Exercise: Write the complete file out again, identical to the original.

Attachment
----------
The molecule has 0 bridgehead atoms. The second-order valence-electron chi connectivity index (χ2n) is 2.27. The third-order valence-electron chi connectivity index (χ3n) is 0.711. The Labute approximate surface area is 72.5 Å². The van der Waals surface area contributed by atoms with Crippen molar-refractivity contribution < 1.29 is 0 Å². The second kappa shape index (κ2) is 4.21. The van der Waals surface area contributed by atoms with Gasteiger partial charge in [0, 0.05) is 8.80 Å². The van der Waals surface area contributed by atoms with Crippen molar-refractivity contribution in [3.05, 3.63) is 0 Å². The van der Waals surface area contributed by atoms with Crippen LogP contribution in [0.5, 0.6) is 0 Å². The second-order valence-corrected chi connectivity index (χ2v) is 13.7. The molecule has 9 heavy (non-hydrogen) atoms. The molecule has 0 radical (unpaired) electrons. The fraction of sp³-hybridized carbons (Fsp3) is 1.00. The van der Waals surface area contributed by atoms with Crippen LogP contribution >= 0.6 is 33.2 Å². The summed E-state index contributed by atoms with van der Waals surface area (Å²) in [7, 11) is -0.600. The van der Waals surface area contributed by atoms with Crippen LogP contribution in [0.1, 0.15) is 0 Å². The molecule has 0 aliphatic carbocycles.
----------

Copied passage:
The molecule has 0 bridgehead atoms. The second-order valence-electron chi connectivity index (χ2n) is 2.27. The third-order valence-electron chi connectivity index (χ3n) is 0.711. The Labute approximate surface area is 72.5 Å². The van der Waals surface area contributed by atoms with Crippen molar-refractivity contribution < 1.29 is 0 Å². The second kappa shape index (κ2) is 4.21. The van der Waals surface area contributed by atoms with Gasteiger partial charge in [0, 0.05) is 8.80 Å². The van der Waals surface area contributed by atoms with Crippen molar-refractivity contribution in [3.05, 3.63) is 0 Å². The van der Waals surface area contributed by atoms with Crippen LogP contribution in [0.5, 0.6) is 0 Å². The second-order valence-corrected chi connectivity index (χ2v) is 13.7. The molecule has 9 heavy (non-hydrogen) atoms. The molecule has 0 radical (unpaired) electrons. The fraction of sp³-hybridized carbons (Fsp3) is 1.00. The van der Waals surface area contributed by atoms with Crippen LogP contribution >= 0.6 is 33.2 Å². The summed E-state index contributed by atoms with van der Waals surface area (Å²) in [7, 11) is -0.600. The van der Waals surface area contributed by atoms with Crippen LogP contribution in [0.1, 0.15) is 0 Å². The molecule has 0 aliphatic carbocycles.